Circular economy is one of the industries Beta-i is focusing on in 2021. Finding new solutions that will reduce or eliminate waste while optimizing resources is a priority. Besides, innovation in this area has a great potential to grow.
SOL Green Capital is one of the examples of this year’s effort for a more sustainable world. This is the Green and Circular economy vertical of Smart Open Lisboa (SOL), a startup implementation program designed to upgrade the city’s life. Smart Cities focus on Green and Circular economy.
Focused on the validation and integration of innovative solutions, SOL Green Capital complements Lisbon’s identity as the European Green Capital 2020. Also, it leverages on collaborative innovation to turn it even more people-friendly, green and sustainable.
SOL Green Capital has been taking applications from startups to work closely with the piloting partners Águas de Portugal, Brisa, Delta Cafés, Galp and SONAE Sierra.
Applications closed on March 7, 2021 with a total of 188 applications from startups in 39 countries. As the eligible solutions should focus on turning the city smarter, greener, and more sustainable, they must also address one or more of the six challenges presented by the program. All challenges were represented in the applications received:
After a first screening of all applications, the pre-selected applicants will be performing an online pitch before the jury. Afterwards, about 15 to 20 startups will be taking part in the Bootcamp of the program.
Only the ones with the strongest fit will be moving forward to the Experimentation Phase. This is where the startup teams will work closely with the program partners who have selected them and work on their pilots, together.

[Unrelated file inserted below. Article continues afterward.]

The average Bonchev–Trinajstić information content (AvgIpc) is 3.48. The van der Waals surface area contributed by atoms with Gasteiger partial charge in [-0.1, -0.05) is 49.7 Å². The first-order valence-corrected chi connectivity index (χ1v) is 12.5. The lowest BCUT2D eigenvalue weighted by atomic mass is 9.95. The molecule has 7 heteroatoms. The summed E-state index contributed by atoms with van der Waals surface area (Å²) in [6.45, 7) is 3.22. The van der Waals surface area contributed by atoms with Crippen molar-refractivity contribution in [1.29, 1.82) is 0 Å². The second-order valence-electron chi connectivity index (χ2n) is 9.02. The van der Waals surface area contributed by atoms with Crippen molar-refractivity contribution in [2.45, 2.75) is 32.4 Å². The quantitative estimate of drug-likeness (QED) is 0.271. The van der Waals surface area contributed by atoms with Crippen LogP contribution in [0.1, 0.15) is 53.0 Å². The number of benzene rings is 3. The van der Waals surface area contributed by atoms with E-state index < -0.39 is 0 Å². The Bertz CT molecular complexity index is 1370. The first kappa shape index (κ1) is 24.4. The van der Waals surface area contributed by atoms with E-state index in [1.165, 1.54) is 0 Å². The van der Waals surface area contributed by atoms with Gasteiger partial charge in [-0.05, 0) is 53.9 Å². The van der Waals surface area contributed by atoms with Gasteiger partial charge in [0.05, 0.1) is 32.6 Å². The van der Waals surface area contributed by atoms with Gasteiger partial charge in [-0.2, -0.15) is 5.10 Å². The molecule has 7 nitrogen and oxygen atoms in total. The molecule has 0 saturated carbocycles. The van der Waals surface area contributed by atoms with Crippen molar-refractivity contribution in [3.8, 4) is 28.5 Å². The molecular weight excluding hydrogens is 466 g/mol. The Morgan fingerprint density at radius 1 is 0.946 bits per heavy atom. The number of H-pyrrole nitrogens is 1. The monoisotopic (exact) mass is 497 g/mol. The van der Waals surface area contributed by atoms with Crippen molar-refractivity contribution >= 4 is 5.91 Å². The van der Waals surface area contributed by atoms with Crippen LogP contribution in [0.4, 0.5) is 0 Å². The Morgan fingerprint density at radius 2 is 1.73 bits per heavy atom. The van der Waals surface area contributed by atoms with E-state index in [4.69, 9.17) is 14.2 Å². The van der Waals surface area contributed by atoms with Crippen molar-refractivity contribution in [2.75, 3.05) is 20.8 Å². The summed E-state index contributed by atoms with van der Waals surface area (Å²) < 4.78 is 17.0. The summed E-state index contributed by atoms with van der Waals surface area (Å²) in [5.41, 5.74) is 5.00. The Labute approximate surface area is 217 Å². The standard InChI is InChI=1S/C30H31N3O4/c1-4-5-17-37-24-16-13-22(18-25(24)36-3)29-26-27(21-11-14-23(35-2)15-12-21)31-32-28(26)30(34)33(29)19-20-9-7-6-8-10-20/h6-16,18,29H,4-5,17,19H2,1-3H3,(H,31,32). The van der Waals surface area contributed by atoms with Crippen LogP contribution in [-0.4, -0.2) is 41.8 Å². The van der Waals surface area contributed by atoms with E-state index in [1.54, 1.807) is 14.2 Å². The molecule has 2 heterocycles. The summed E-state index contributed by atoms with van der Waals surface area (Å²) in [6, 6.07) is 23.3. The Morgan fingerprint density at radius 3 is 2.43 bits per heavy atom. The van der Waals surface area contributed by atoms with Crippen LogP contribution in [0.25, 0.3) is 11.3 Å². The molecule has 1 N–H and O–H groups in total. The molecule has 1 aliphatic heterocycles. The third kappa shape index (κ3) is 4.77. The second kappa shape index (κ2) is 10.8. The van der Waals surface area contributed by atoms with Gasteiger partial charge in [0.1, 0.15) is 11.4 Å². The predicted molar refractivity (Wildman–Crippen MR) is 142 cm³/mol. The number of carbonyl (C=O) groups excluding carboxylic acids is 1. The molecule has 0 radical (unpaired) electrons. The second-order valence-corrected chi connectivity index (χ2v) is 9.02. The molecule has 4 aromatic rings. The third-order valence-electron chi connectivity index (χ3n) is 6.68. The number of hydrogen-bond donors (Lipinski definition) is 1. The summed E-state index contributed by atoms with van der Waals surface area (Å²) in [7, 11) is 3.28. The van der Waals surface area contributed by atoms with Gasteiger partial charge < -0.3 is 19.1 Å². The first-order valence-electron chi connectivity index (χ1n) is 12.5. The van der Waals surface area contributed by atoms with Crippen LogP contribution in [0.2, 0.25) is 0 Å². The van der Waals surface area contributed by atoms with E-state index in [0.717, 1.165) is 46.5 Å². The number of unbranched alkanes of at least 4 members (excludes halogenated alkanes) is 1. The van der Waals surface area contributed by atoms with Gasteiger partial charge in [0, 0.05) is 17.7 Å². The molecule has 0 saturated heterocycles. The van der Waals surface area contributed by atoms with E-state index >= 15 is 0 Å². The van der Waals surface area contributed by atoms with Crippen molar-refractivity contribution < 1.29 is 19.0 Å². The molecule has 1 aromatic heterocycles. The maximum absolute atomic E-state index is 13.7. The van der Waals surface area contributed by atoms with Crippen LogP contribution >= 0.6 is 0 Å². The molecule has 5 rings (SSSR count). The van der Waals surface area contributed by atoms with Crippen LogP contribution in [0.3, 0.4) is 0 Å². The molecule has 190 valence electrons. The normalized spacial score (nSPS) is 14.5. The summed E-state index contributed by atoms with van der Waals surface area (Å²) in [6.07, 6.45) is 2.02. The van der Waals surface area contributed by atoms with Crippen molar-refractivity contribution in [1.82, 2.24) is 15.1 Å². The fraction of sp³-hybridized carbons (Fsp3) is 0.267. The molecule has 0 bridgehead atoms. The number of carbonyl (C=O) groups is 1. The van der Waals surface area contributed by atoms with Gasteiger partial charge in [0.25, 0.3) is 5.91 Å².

SOL Green Capital’s Bootcamp will take place in April 2021. The Experimentation phase will occur right after, from April to July of the same year.
The third edition of Smart Open Lisboa (SOL), an open-innovation programme connecting some of the most relevant players in the residential and commercial real estate sector with startups to implement innovative solutions in the city of Lisbon, is currently in its pilot development phase.
This means the extraordinary startups that triumphed in the bootcamp are now developing solutions with the SOL Housing partners to be applied in the city of Lisbon.
Let’s meet some of these innovators and the solutions they are bringing!
Louise Rogerson, COO of Howz, has a mission: to improve the living of the elderly population so they can be independent for as long as possible. They developed a solution that measures an elderly person’s home electricity usage via clamps, sockets or from their smart meter and fuse this with data from other sensors. They then build up a pattern of daily behavior. Thanks to machine learning they identify unusual activity or trends and notify the family in case of abnormal activity.